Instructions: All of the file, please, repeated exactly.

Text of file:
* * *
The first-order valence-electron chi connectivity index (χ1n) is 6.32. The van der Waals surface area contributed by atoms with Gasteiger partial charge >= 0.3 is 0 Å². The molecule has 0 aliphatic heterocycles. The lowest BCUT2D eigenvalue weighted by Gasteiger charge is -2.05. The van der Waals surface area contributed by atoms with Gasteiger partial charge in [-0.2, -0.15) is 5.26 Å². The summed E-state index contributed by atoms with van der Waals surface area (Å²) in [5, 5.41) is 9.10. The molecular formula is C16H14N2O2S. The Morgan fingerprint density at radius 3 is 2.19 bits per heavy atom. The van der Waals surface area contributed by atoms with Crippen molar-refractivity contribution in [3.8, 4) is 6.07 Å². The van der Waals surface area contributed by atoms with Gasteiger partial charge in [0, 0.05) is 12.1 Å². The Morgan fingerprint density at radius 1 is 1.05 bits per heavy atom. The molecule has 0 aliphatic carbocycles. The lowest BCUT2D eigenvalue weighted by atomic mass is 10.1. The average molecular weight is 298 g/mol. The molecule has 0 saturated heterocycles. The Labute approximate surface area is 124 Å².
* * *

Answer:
The first-order valence-electron chi connectivity index (χ1n) is 6.32. The van der Waals surface area contributed by atoms with Gasteiger partial charge >= 0.3 is 0 Å². The molecule has 0 aliphatic heterocycles. The lowest BCUT2D eigenvalue weighted by Gasteiger charge is -2.05. The van der Waals surface area contributed by atoms with Gasteiger partial charge in [-0.2, -0.15) is 5.26 Å². The summed E-state index contributed by atoms with van der Waals surface area (Å²) in [5, 5.41) is 9.10. The molecular formula is C16H14N2O2S. The Morgan fingerprint density at radius 3 is 2.19 bits per heavy atom. The van der Waals surface area contributed by atoms with Crippen molar-refractivity contribution in [3.8, 4) is 6.07 Å². The van der Waals surface area contributed by atoms with Gasteiger partial charge in [0, 0.05) is 12.1 Å². The Morgan fingerprint density at radius 1 is 1.05 bits per heavy atom. The molecule has 0 aliphatic carbocycles. The lowest BCUT2D eigenvalue weighted by atomic mass is 10.1. The average molecular weight is 298 g/mol. The molecule has 0 saturated heterocycles. The Labute approximate surface area is 124 Å².